Category: Updates

We Unconferenced, Now What?

On February 3, 2017, faculty and staff from 14 different colleges and over 25 divisions or academic units gathered for the first, annual University of Alabama Online Learning Innovation Summit.  Several participants remarked that this was the first time they had come together at UA to discuss online learning with such a diversity of disciplines and perspectives.

After a plenary session around online teaching, with a look at the projects of this year’s Innovation Scholars and Mentors, we broke into small group discussions around fostering academic community, communicating effectively with students, creating useful videos, using ThingLink, and user-generated media.

In the keynote by John Seely Brown, we were invited to consider for 21st-century learners the role of play and imagination, the importance of tinkering to stimulate lifelong learning, blended epistemologies in which learners create both content and context, and participatory knowledge strategies.

We heard from some of you after OLIS that you felt more encouraged to offer students a framework within which they can “tinker” or “play” to find more depth of knowledge, and that you were inspired to look for ways to allow students to participate more deeply in class activities.  One participant remarked, “I already focus on imagination and play in my courses, but I will do so even more and will guide students to reflect on how flexible thinking will help their future success.”

We’re providing you the OLIS Survey Results so you can learn how the unconference was experienced and what new ideas have emerged.  For an “in the moment” read, take a look at #olis2017 live tweeting, as well as the photo stream.

We look forward to exploring with you the potential outcomes (teaching ideas? tools? initiatives?) of OLIS and hope you will not only join us next year, but bring even more of your colleagues!  In the meantime, we would love to hear from you about how you are moving forward with exploration and implementation of new tools and ideas in your teaching.


Innovation at the Starting Gate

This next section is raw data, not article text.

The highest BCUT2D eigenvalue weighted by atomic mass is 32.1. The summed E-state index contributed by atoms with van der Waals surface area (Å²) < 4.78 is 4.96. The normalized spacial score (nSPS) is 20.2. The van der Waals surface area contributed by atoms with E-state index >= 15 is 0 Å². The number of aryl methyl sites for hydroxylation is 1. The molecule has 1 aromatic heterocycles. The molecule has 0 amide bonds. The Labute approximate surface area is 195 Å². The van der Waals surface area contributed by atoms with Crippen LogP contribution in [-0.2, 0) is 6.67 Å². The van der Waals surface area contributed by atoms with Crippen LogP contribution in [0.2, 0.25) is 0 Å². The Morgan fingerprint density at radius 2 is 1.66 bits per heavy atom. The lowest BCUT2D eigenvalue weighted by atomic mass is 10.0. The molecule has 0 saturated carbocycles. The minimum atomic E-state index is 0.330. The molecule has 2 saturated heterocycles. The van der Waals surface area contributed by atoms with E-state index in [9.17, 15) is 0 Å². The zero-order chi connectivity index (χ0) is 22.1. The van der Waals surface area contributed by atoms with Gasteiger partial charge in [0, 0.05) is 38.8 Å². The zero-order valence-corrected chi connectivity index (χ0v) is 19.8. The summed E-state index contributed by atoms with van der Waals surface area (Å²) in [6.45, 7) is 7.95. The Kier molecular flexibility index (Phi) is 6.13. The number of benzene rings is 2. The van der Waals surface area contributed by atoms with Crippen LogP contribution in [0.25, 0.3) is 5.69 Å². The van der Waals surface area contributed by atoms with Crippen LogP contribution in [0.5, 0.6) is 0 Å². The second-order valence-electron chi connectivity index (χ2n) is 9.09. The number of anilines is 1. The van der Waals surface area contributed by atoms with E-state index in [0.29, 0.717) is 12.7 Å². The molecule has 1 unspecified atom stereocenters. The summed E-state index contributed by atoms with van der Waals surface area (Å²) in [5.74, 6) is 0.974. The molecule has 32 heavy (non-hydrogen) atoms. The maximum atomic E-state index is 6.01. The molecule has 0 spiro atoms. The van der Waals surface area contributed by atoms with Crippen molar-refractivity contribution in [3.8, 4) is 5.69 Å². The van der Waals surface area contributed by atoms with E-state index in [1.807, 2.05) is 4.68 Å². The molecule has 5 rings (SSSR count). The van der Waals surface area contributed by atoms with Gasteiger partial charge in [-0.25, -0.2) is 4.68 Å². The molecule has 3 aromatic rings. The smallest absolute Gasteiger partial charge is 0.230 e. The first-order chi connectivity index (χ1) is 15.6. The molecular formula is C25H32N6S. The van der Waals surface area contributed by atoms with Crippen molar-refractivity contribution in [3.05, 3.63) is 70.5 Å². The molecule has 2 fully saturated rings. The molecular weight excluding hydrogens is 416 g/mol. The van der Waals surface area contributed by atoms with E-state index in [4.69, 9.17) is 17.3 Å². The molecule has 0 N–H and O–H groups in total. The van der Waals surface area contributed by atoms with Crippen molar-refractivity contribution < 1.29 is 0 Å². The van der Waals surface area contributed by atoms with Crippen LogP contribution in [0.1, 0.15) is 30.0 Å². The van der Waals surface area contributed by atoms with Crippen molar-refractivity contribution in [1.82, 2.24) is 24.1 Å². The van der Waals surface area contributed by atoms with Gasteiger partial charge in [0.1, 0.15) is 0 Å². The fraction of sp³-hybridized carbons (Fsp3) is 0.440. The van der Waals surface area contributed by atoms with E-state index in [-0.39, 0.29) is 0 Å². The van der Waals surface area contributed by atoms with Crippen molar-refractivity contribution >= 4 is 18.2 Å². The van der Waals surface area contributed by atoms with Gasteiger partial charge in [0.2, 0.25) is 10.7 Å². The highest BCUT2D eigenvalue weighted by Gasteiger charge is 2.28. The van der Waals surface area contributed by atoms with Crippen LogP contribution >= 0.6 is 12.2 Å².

I’ve sometimes wondered how I would respond if asked to name one innovation I would bring to a course I teach.  What would it be, and what would it accomplish? Would it solve a problem, serve as an experiment, increase student engagement? What would motivate me to pursue my innovation?  How would my students respond to it?

These are some of the questions I have been asking my colleagues and now have a chance to extend to all faculty at The University of Alabama.  The reason is because I am now leading an Innovation Team effort. For me, it’s an extraordinary opportunity to work with faculty from across UA who want to make their online courses more engaging, more student-centered, more technologically current, more fresh and inspiring.

Dean Edelbrock has charged our newly-formed Innovation Team with bringing innovation to online degree programs at every level—from promotion of specific courses and the degree programs to which they pertain, to better engagement of students within those courses and programs, to fostering broad academic communities that endure outside the online classroom, and to improving retention and engaging alumni.

Who we are

So let me start by telling you who I am and what I hope to share with you in this blog and through our Innovation Team efforts as we work to support your hopes and needs for innovation work in online education.  I come to the team with an academic background in the humanities (music history and medieval studies), and with experience teaching and cultivating academic communities both online and in the classroom.  My Ph.D. work at New York University was cross-disciplinary and data-driven, and has contributed to my strong interest both in technologies for teaching and in metadata applications for research. My Innovation Team colleague Andrew Richardson brings to the table an academic background in higher education administration and communication, as well as experience in computer programming, marketing, media production, and many other technical skills. Together, we are excited by the daily opportunity to brainstorm ideas and develop implementations for online teaching and learning.

Starting in the Sandbox

I want to share with you some of the things we are working on – so that you have an idea of the kinds of materials we hope to make available for experimentation, along with our time and support.  At the moment, Andrew and I are focusing on concepts and materials we believe could be applied broadly to various subject areas and student groups.  We recently came across a set of geo-mapping tools in Leaflet and Mapbox, and found these to have interesting capabilities not only as presentation items or learning objects, but also as components of interactive assignments or group projects.  We are preparing to pilot community-building tools like Slack and GroupMe because we see how these could enable both individual faculty and entire degree programs to nurture virtual academic communities that persist beyond the online classroom. These and other tools will be featured in the Innovation Sandbox, an ever-growing repository that we hope will both inspire you and invite further conversation.

Hearing from You

Most importantly, we want to hear from you! We think of ourselves as your Innovation Team, which is to say we look forward to working with any and all who would like to explore with us the potentials of technology in the online classroom.

Please do not hesitate to ask questions and share your ideas here on our blog.  We would also be pleased to visit by phone, email or meet with you in person. Here’s to the grand adventure!